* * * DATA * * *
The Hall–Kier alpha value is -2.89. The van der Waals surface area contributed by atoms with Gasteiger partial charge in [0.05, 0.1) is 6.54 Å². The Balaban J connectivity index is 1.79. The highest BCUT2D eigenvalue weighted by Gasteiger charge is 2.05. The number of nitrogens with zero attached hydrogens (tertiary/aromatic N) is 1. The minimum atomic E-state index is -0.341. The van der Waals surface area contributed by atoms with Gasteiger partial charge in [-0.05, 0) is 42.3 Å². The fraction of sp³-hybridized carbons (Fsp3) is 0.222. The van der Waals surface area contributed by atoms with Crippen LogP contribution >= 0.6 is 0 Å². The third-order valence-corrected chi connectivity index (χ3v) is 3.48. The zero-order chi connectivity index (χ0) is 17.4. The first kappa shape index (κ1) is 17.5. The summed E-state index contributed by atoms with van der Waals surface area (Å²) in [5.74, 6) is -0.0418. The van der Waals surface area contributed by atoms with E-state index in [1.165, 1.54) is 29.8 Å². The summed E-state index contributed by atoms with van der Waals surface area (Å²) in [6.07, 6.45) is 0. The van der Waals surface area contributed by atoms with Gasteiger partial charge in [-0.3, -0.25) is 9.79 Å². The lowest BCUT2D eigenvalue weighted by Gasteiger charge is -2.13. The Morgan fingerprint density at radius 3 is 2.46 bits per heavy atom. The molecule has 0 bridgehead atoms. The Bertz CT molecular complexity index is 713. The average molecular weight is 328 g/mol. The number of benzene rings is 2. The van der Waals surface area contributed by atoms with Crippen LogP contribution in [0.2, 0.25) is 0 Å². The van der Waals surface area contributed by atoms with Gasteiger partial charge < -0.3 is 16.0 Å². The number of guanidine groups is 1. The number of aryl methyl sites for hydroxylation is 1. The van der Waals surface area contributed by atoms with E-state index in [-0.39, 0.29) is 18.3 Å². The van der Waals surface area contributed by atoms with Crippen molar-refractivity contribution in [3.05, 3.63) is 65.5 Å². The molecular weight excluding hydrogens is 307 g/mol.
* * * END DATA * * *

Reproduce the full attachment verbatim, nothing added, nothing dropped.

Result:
The Hall–Kier alpha value is -2.89. The van der Waals surface area contributed by atoms with Gasteiger partial charge in [0.05, 0.1) is 6.54 Å². The Balaban J connectivity index is 1.79. The highest BCUT2D eigenvalue weighted by Gasteiger charge is 2.05. The number of nitrogens with zero attached hydrogens (tertiary/aromatic N) is 1. The minimum atomic E-state index is -0.341. The van der Waals surface area contributed by atoms with Gasteiger partial charge in [-0.05, 0) is 42.3 Å². The fraction of sp³-hybridized carbons (Fsp3) is 0.222. The van der Waals surface area contributed by atoms with Crippen LogP contribution >= 0.6 is 0 Å². The third-order valence-corrected chi connectivity index (χ3v) is 3.48. The zero-order chi connectivity index (χ0) is 17.4. The first kappa shape index (κ1) is 17.5. The summed E-state index contributed by atoms with van der Waals surface area (Å²) in [5.74, 6) is -0.0418. The van der Waals surface area contributed by atoms with E-state index in [1.165, 1.54) is 29.8 Å². The summed E-state index contributed by atoms with van der Waals surface area (Å²) in [6.07, 6.45) is 0. The van der Waals surface area contributed by atoms with Gasteiger partial charge in [-0.3, -0.25) is 9.79 Å². The lowest BCUT2D eigenvalue weighted by Gasteiger charge is -2.13. The Morgan fingerprint density at radius 3 is 2.46 bits per heavy atom. The molecule has 0 bridgehead atoms. The Bertz CT molecular complexity index is 713. The average molecular weight is 328 g/mol. The number of benzene rings is 2. The van der Waals surface area contributed by atoms with Crippen LogP contribution in [0.2, 0.25) is 0 Å². The van der Waals surface area contributed by atoms with Gasteiger partial charge < -0.3 is 16.0 Å². The number of guanidine groups is 1. The number of aryl methyl sites for hydroxylation is 1. The van der Waals surface area contributed by atoms with E-state index in [-0.39, 0.29) is 18.3 Å². The van der Waals surface area contributed by atoms with Crippen molar-refractivity contribution in [3.05, 3.63) is 65.5 Å². The molecular weight excluding hydrogens is 307 g/mol.